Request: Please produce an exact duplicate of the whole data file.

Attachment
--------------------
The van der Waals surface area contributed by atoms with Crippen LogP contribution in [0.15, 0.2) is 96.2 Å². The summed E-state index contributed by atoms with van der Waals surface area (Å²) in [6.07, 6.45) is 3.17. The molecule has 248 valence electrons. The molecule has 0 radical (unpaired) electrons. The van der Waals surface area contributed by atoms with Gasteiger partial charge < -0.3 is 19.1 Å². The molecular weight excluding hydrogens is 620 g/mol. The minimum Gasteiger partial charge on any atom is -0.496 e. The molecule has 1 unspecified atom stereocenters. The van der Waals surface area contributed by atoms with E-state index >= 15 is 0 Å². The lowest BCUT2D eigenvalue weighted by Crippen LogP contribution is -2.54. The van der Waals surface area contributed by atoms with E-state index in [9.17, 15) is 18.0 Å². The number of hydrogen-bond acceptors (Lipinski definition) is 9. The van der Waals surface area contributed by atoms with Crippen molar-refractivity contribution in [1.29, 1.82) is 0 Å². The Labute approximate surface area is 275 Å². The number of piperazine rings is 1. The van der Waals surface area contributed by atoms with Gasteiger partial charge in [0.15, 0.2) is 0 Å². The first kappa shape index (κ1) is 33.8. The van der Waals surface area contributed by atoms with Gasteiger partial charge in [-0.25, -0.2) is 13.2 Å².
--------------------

The van der Waals surface area contributed by atoms with Crippen LogP contribution in [0.15, 0.2) is 96.2 Å². The summed E-state index contributed by atoms with van der Waals surface area (Å²) in [6.07, 6.45) is 3.17. The molecule has 248 valence electrons. The molecule has 0 radical (unpaired) electrons. The van der Waals surface area contributed by atoms with Gasteiger partial charge < -0.3 is 19.1 Å². The molecular weight excluding hydrogens is 620 g/mol. The minimum Gasteiger partial charge on any atom is -0.496 e. The molecule has 1 unspecified atom stereocenters. The van der Waals surface area contributed by atoms with E-state index >= 15 is 0 Å². The lowest BCUT2D eigenvalue weighted by Crippen LogP contribution is -2.54. The van der Waals surface area contributed by atoms with E-state index in [9.17, 15) is 18.0 Å². The number of hydrogen-bond acceptors (Lipinski definition) is 9. The van der Waals surface area contributed by atoms with Crippen molar-refractivity contribution in [1.29, 1.82) is 0 Å². The Labute approximate surface area is 275 Å². The number of piperazine rings is 1. The van der Waals surface area contributed by atoms with Gasteiger partial charge in [0.15, 0.2) is 0 Å². The first kappa shape index (κ1) is 33.8. The van der Waals surface area contributed by atoms with Gasteiger partial charge in [-0.25, -0.2) is 13.2 Å².